What is important to you about conservation and preserving our environment?

Saving non-renewable resources, keeping our planet beautiful. What we have is limited, we must use it wisely.

What challenges have you had in your work?

Self-promotion for one, I need lots of practice and some methods that will work for me.

Do you feel that the Internet has a positive or negative influence on art? How does the Internet affect your work?

To answer the second part – see the question above. This is one of the methods to help me promote more easily as there is no stumbling over words during a sales call.

In general, the Internet has had a positive impact. An artist anywhere in the world can become known to anyone, anywhere else in the world almost instantaneously – what could be better than that?

What is your greatest ambition as an artist?

I would like to leave the viewer with either a smile on their face or a feeling of peace in their heart.

What are you currently working on? Can you tell us about it?

I am actively doing 2 things at this time. First, I’m in the process of organizing and digitizing old film negatives and slides so I can eventually print these on my own printer. Second, I’ve got a couple of new product ideas, using my photo images, that are in the works – can’t say more than that at this time.

What are your long term career goals?

Since I’m 59 years old, long term seems a foreign concept. However, I am trying to become the best photographer I can in whatever time I have left on this planet.

Are there any historical or contemporary artists that you specifically admire?

Ansel Adams, Mary Cassatt, Anne Geddes, David Hockney, Claude Monet, Georgia O’Keefe, Pierre-Auguste Renoir, John Singer Sargent, Elizabeth Zimmermann

What advice would you give a young artist just getting started?

Listen to your own inner voice, don’t let anyone else tell you your art is no good, and make your art every day.

What “Green” Product would you recommend to our readers?

A big one – Toyota Prius, a small one – Earth Friendly Products’ RTU Orange Plus

What is your best “going green tip”- for example turning off lights, or eating one meatless meal a week?

If you own your own home, eliminate your lawn and plant a tree. For everyone – add some houseplants with large leaves to help clean the air inside your home or office.

How would your friends describe you?

I’ve never asked, but I’d guess they would say I’m “different”.

Do you have a website or online presence?

Judi FitzPatrick Studios

Thank you for this opportunity to be featured on The Organic Mechanic. Peace, Judi

Smart Energy Technology:

No More Power Bills … Ever?

Just found this on the always-great Scientific American site and had to share:

EAST AMWELL, N.J.—Mike Strizki has not paid an electric, oil or gas bill—nor has he spent a nickel to fill up his Mercury Sable—in nearly two years. Instead, the 51-year-old civil engineer makes all the fuel he needs using a system he built in the capacious garage of his home, which employs photovoltaic (PV) panels to turn sunlight into electricity that is harnessed in turn to extract hydrogen from tap water.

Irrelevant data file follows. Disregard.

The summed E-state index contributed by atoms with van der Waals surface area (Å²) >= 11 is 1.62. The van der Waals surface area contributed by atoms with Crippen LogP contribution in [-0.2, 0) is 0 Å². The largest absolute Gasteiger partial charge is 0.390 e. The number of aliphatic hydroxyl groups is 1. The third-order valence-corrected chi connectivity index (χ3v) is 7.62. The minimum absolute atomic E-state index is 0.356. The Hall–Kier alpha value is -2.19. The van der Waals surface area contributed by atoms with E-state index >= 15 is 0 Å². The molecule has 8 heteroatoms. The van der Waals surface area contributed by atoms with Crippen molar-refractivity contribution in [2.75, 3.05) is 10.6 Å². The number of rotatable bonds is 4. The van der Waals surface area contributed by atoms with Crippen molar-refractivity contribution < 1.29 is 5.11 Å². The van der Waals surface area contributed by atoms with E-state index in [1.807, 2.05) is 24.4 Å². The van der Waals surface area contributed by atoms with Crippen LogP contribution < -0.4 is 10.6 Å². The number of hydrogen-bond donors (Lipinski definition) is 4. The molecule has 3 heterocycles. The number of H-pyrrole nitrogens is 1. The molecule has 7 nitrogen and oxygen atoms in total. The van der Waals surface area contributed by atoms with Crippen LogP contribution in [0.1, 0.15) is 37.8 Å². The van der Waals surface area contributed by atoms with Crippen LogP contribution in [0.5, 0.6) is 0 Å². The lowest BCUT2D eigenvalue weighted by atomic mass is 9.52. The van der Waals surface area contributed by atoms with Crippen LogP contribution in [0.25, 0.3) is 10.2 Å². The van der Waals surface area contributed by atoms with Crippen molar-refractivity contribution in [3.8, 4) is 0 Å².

Although the device cost $500,000 to construct, and it is unlikely it will ever pay off financially (even with today’s skyrocketing oil and gas prices), the civil engineer says it is priceless in terms of what it does buy: freedom from ever paying another heating or electric bill, not to mention keeping a lid on pollution, because water is its only by-product.

Slide Show: Photos show what makes this house work

“The ability to make your own fuel is priceless,” says the man known as “Mr. Gadget” to his friends. He boasts a collection of hydrogen-powered and electric vehicles, including a hydrogen-run lawn mower and car (the Sable, which he redesigned and named the “Genesis”) as well as an electric racing boat, and even an electric motorcycle. “All the technology is off-the-shelf. All I’m doing is putting them together.”

“I’m a self-sufficiency guy,” he adds. Strizki, a civil engineer, has been interested in alternative energy sources since 1997 when he began working on vehicles fueled by alternative means during his tenure with the New Jersey Department of Transportation.

Strizki’s two-story colonial on an 11-acre (4.5 hectare) plot 12 miles (19 kilometers) north of Trenton is the nation’s first private hydrogen-powered house, which he now shares with his wife, two dogs and a cat. (His two daughters and son, all in their 20s, have left the nest.) It has been running entirely on electricity generated from the sun and stored hydrogen since October 2006, when Strizki—in a project that his wife Ann fully supports—built an off-grid energy system with $100,000 of his own cash and $400,000 in grants from the New Jersey Board of Public Utilities, along with technology from companies such as Sharp, Swagelok and Proton Energy Systems.

The Strizki’s personalized home-energy system consists of 56 solar panels on his garage roof, and housed inside is a small electrolyzer (a device, about the size of a washing machine, that uses electricity to break down water into its component hydrogen and oxygen). There are 100 batteries for nighttime power needs along the garage’s inside wall; just outside are ten propane tanks (leftovers from the 1970s that are capable of storing 19,000 cubic feet, or 538 cubic meters, of hydrogen) as well as a Plug Power fuel cell stack (an electrochemical device that mixes hydrogen and oxygen to produce electricity and water) and a hydrogen refueling kit for the car.